Archive » May 10, 2012
The 21st century librarian – a need revisited
By SaraLloyd Truax, Staff Writer
When it comes to school librarians, it is like getting three professionals for the price of one.
Replacing retiring Vicki Storey with a certified librarian is high on the English Departments’ list of priorities. During the April Santa Ynez Valley Union High School Board meeting, the English Department made its annual presentation and, at the board’s request, presented a “wish list” for the future.
“The board has always been very supportive of having a librarian,” says Peggy Kelly, who worries current economic woes might get in the way of common sense. Storey’s job is about so much more than just keeping the school’s books organized. Kelly doesn’t believe replacing her with a non-certified teacher librarian will serve the school well.
“What we will see if we lose the library position is the unraveling of the very successful programs that helped our kids become better readers, better writers and stronger critical thinkers. I believe that the library and the librarian are mission critical for an effective English program and certainly for my senior classes,” says Tory Babcock.
Quietly hiding in the library from the acclaim she deserves, Storey is one of the few people on campus virtually every student develops a relationship with on some level or another over their tenure at the school. Kelly says all of her students report positive relationships with Storey because of the level of help she provides.
Storey does so much more than just help guide students to literature that will pique their interest in reading and learning. Although Storey does a lot of that, Kelly says.
“Some of my classes are assigned quarterly outside reading books of different genres,” says Jo Ann Reck. “So, we go to the school library where Vicki pulls books of the required genre (i.e. biography, non-fiction, etc.) that especially suit the grade and type of class I am bringing.”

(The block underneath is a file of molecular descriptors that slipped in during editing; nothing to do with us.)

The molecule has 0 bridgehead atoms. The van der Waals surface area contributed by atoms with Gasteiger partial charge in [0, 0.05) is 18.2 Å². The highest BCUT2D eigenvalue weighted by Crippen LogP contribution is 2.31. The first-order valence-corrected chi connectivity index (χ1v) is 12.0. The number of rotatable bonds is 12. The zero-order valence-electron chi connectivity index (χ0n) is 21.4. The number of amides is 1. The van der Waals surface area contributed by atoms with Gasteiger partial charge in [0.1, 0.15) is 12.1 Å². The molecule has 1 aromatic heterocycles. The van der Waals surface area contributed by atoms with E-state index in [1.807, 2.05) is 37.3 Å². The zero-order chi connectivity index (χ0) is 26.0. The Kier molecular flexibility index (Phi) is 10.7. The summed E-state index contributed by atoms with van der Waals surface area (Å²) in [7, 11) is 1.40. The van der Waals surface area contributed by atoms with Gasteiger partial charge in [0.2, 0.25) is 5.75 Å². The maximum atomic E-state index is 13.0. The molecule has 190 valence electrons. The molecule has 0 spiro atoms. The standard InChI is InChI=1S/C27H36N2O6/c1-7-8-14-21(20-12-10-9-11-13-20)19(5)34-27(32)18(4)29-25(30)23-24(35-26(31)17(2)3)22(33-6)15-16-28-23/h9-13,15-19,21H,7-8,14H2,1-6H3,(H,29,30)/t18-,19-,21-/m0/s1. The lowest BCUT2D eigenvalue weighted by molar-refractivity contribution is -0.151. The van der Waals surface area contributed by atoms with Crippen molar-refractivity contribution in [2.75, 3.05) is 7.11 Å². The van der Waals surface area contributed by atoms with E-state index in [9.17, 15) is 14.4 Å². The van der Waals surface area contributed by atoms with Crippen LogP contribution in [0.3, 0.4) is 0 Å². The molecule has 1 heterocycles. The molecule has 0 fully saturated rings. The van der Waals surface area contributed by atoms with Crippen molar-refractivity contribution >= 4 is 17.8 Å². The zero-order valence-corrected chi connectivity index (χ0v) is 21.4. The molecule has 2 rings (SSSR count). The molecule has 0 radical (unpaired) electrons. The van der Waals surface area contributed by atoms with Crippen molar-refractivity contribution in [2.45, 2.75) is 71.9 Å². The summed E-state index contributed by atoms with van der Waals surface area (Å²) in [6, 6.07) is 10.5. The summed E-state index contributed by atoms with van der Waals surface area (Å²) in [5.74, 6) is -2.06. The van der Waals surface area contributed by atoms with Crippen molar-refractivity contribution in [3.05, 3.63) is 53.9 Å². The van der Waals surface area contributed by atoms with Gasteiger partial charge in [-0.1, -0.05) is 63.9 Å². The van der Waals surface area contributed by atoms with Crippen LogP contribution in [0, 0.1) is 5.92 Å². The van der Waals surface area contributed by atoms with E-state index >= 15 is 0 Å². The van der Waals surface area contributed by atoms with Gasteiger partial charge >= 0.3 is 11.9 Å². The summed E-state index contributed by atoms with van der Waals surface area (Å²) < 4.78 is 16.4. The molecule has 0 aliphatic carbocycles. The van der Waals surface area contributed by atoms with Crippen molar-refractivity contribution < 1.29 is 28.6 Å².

Storey’s vast experience helps her to know which groups of students are interested in which types of books, and allows her to be sensitive to the needs of student who can’t afford to simply go out and buy one. Storey makes sure the library has on hand plenty of clean copies of the books students want to read so no student is “stuck with what’s left over,” says Kelly.
“It is an invaluable help to have such a knowledgeable librarian aiding in expanding the love of reading to SYHS students,” acknowledges Jo Ann Reck.
For students with reading difficulties, Storey downloads audio versions of books to student iPods and even adjusts the speed at which books plays to mirror a student’s reading pace. It is one small way she turns, what before was sheer frustration, into a more pleasant and productive endeavor, says Kelly.
“You’d be amazed how many times you go in the library and she’s helping a student who is struggling to write a paper,” Kelly adds. Although there is a computer lab, Kelly takes her students to the library to use the computers there, instead. It gives her an extra set of eyes and hands to help.
Having a librarian is a huge help. Storey can set up a network so students can easily edit each other’s papers on line, keeping each student’s notes separate which allows both the author and the teacher to make full use of the edits, says Kelly.
Kelly isn’t the only teacher to make good use of the librarian’s mastery of computer issues. “Six to eight classes a day will go through there using the computer while at the same time, another class or two might be in their checking out books.” The bottom line, says Kelly, is that the library is a busy place – a huge resource for students and teachers alike. To put someone in there without Storey’s skills will set school achievements back instead of forward.